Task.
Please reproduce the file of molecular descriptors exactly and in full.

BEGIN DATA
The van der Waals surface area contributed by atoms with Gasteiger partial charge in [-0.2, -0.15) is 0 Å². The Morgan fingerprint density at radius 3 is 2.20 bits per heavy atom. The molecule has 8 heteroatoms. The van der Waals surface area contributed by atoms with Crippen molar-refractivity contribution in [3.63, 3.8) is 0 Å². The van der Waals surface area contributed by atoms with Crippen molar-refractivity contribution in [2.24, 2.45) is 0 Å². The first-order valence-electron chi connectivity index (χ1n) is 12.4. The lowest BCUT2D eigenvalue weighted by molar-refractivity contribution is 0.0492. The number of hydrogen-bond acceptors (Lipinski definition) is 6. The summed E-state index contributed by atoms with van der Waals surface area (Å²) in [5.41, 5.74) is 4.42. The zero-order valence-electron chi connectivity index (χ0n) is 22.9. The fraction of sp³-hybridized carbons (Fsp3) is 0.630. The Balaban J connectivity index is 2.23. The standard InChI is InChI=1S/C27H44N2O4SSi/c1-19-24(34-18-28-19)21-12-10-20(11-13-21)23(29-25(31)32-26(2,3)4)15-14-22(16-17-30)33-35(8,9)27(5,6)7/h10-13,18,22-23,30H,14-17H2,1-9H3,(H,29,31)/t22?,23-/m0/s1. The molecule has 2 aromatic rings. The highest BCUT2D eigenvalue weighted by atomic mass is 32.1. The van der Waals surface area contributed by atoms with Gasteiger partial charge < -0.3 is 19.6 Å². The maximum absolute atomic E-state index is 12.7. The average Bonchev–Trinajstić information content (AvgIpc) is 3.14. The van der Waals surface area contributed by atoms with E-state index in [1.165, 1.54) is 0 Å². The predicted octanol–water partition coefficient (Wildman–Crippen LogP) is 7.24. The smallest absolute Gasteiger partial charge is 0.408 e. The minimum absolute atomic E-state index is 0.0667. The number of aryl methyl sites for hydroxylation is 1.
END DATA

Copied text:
The van der Waals surface area contributed by atoms with Gasteiger partial charge in [-0.2, -0.15) is 0 Å². The Morgan fingerprint density at radius 3 is 2.20 bits per heavy atom. The molecule has 8 heteroatoms. The van der Waals surface area contributed by atoms with Crippen molar-refractivity contribution in [3.63, 3.8) is 0 Å². The van der Waals surface area contributed by atoms with Crippen molar-refractivity contribution in [2.24, 2.45) is 0 Å². The first-order valence-electron chi connectivity index (χ1n) is 12.4. The lowest BCUT2D eigenvalue weighted by molar-refractivity contribution is 0.0492. The number of hydrogen-bond acceptors (Lipinski definition) is 6. The summed E-state index contributed by atoms with van der Waals surface area (Å²) in [5.41, 5.74) is 4.42. The zero-order valence-electron chi connectivity index (χ0n) is 22.9. The fraction of sp³-hybridized carbons (Fsp3) is 0.630. The Balaban J connectivity index is 2.23. The standard InChI is InChI=1S/C27H44N2O4SSi/c1-19-24(34-18-28-19)21-12-10-20(11-13-21)23(29-25(31)32-26(2,3)4)15-14-22(16-17-30)33-35(8,9)27(5,6)7/h10-13,18,22-23,30H,14-17H2,1-9H3,(H,29,31)/t22?,23-/m0/s1. The molecule has 2 aromatic rings. The highest BCUT2D eigenvalue weighted by atomic mass is 32.1. The van der Waals surface area contributed by atoms with Gasteiger partial charge < -0.3 is 19.6 Å². The maximum absolute atomic E-state index is 12.7. The average Bonchev–Trinajstić information content (AvgIpc) is 3.14. The van der Waals surface area contributed by atoms with E-state index in [1.165, 1.54) is 0 Å². The predicted octanol–water partition coefficient (Wildman–Crippen LogP) is 7.24. The smallest absolute Gasteiger partial charge is 0.408 e. The minimum absolute atomic E-state index is 0.0667. The number of aryl methyl sites for hydroxylation is 1.